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The Girl Who Could Make Stuffed Animals Come Alive 

Natasha was three when it first happened. This was two days after her birthday. 

Aunt Jeannie gave her a small green plush turtle, a stuffed animal, about as big as one of Natasha’s tiny hands. She played with it until bedtime and she took it to bed as well. Her Mom asked, as she was turning out the light, “What are you going to name the turtle?” 


Natasha thought about it long and hard, petting the soft turtle all while she thought about it. Just before she dropped off to sleep, she decided on the name: Greenie. 

In the morning Greenie was gone. 

Well, not gone, just come to life.

There was a small green turtle, perfectly alive, crawling slowly across the rug on the floor. Three-year-old Natasha knew it was the same one. Her parents tried to figure out where the live turtle came from. And even thought Natasha told them, as best she could, the parents’ did not put one and one together. 

Why not? 

Because it is impossible that a stuffed turtle would become a real turtle. 

Well… not impossible, clearly, because that is exactly what happened. And it happens in stories. But it had never happened before in real life

Three years later, when Natasha was six, it happened again. This was on the evening of Natasha’s birthday. 


Her friend Kaia gave her a book about squirrels and squirrel plush toy. Her father exclaimed, “That looks just like a real squirrel!” when she opened the present. It was pretty lifelike, but it was much browner than the grey squirrels in Natasha’s back yard and the ones that scurried up trees during their walk to the park. 

She took the squirrel book and the squirrel toy animal to bed with her. And, again, as her Mom turned off the light, she said, “I’m glad you had a happy birthday and a nice day. What are you going to name your new squirrel?” 

Natasha was afraid to name the toy, since the last time she named a stuffed animal, it turned into a real animal and her Mom and Dad took it away. Plus, this was a squirrel and she knew that having a live squirrel in the house would not be a good idea. Six year-olds understand these things. 

But as she drifted to sleep with the soft and cuddly squirrel in her arms, she couldn’t help herself. 

“Nutty?” Would that be a good name for a squirrel? Or “Nibbles” since it had little teeth. Or, just as her eyes were closing … “Brownie?” And then she fell asleep.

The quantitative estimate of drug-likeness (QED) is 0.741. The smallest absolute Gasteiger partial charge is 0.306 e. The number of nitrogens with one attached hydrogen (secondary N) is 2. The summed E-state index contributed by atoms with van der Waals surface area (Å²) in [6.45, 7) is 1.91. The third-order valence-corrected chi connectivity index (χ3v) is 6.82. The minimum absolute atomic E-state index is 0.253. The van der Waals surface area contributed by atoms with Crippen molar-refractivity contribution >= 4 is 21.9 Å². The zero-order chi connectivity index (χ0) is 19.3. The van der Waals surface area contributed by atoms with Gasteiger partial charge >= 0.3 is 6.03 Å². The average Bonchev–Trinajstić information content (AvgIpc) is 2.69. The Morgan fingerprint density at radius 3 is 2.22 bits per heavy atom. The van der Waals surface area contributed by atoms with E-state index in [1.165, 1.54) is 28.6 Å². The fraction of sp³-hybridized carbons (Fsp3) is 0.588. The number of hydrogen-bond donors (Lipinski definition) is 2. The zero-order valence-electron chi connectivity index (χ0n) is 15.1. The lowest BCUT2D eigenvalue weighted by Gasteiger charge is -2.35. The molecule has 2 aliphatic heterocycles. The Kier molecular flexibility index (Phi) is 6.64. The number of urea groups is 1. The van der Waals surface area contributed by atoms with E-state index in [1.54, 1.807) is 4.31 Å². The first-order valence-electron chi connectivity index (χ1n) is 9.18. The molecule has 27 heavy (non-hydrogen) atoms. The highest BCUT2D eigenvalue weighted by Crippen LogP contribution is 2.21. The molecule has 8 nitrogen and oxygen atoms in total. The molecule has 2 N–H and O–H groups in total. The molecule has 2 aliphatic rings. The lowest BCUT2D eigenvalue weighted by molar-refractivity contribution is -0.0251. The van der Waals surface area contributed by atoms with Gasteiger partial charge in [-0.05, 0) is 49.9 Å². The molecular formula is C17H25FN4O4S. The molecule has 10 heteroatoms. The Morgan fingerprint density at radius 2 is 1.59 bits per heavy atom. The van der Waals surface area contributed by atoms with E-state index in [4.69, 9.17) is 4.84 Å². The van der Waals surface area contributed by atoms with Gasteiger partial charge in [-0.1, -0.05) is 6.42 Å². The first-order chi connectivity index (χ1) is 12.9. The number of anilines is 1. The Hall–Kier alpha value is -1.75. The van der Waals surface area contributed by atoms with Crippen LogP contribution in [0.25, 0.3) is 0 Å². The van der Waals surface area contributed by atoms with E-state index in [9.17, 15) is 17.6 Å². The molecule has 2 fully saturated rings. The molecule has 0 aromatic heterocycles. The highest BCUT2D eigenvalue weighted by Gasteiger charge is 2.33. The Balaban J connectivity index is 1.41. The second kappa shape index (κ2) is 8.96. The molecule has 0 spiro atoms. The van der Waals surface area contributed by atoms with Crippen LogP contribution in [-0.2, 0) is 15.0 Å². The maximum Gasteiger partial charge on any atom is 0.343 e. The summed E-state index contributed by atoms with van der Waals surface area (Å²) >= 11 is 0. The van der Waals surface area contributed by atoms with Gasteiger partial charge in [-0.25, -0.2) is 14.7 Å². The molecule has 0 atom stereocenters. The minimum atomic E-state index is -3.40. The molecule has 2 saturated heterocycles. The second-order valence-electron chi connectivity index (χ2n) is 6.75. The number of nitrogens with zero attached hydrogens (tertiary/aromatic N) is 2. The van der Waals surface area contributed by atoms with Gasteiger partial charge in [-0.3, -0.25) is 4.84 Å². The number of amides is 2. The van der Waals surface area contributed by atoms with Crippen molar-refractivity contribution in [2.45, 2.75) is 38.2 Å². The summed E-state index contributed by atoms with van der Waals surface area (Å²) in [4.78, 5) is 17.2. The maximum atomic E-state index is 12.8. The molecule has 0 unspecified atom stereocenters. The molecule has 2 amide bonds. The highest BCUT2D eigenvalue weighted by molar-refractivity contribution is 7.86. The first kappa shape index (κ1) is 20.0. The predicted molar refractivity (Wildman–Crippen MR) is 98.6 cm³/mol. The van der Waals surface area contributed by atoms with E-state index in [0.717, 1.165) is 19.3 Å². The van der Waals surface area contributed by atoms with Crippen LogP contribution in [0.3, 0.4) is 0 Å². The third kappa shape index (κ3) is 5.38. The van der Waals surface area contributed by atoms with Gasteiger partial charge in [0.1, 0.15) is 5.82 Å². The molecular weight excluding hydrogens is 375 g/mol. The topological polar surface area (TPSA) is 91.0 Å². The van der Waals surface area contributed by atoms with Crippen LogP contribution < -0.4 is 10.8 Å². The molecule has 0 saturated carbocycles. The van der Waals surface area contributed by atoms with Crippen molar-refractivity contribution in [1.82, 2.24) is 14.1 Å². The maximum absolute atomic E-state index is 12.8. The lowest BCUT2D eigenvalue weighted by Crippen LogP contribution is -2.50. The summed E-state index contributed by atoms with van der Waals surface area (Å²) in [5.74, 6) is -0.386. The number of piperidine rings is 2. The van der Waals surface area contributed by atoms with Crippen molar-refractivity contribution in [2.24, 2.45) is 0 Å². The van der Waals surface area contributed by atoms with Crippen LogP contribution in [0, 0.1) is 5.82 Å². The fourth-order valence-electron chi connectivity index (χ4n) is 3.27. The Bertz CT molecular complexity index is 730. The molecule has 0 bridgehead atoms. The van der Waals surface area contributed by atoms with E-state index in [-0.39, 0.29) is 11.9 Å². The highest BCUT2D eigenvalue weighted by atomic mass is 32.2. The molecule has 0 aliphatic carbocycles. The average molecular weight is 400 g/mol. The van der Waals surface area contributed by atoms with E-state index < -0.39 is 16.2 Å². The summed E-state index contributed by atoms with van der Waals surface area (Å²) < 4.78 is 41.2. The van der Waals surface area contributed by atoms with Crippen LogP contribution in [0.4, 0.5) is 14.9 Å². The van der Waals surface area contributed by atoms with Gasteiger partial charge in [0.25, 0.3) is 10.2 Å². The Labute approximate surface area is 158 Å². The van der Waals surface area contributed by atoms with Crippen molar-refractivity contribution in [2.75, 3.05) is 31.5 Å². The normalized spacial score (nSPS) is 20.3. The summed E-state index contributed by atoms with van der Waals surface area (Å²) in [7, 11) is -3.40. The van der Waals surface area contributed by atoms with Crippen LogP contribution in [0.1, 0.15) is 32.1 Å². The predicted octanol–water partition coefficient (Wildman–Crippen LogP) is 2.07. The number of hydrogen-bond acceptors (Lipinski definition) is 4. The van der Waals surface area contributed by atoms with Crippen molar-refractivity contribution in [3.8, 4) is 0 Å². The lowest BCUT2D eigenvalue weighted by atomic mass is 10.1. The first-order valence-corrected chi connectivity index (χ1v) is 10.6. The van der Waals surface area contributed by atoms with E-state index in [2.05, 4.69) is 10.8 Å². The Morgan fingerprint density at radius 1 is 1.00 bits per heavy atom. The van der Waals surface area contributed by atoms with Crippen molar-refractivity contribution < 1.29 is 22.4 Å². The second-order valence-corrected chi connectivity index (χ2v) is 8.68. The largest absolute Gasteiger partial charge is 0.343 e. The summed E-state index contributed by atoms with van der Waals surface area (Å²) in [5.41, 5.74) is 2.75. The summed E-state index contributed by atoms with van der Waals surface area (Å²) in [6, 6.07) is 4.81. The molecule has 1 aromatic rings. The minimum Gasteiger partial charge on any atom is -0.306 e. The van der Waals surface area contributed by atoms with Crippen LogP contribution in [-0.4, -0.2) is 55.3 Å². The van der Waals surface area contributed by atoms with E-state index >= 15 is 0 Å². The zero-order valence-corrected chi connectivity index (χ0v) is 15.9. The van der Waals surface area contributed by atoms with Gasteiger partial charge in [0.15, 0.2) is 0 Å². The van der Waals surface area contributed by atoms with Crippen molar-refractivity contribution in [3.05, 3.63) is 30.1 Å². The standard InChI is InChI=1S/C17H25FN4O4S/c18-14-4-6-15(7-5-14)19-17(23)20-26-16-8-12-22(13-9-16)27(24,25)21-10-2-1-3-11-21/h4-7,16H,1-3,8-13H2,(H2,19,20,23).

In the morning, Brownie was gone. It had scurried out of the open window in her room. She kind of, sleepily, remembered watching the small critter climb off the bed, cross the night table – stopping for a few seconds to nibble on the squirrel book – onto the window sill and out the window. She picked up the squirrel book and saw that the bottom of the cover was chewed off. 

Over breakfast, her Mom asked, “What did you name your squirrel, honey?” 

Natasha replied, “Brownie. But then it came to life and ran out the window.” 

Again, like what happened to Greenie the turtle, the parents didn’t believe this was possible. Her Dad said simply, not really paying attention, “That’s a good name for a squirrel.” 

They never mentioned it again. 

During the next five years Natasha tried her best to avoid stuffed animals, even at her friends’ houses. 


She was mostly successful except once at a toy store in Michigan, when she was eleven, she saw a tiny stuffed beetle, bright gold with purple legs, no bigger than her thumb. 

She wanted to see if she still had her power and, also, if naming them colors was the trick, since the last two times – and the only two times – this happened that she knew about, she had named the stuffed animals Greenie and Brownie. 

Since Greenie the turtle was so long ago and she was so young, she no longer fully believed it really happened. 

But she still had the squirrel book, with the bottom corner nibbled off. While this did not prove that she had made a squirrel stuffed animal come alive, since anything – even Natasha herself – could have nibbled off the corner of the book. However, Natasha knew it was true. She had made that stuffed squirrel come to life by naming it.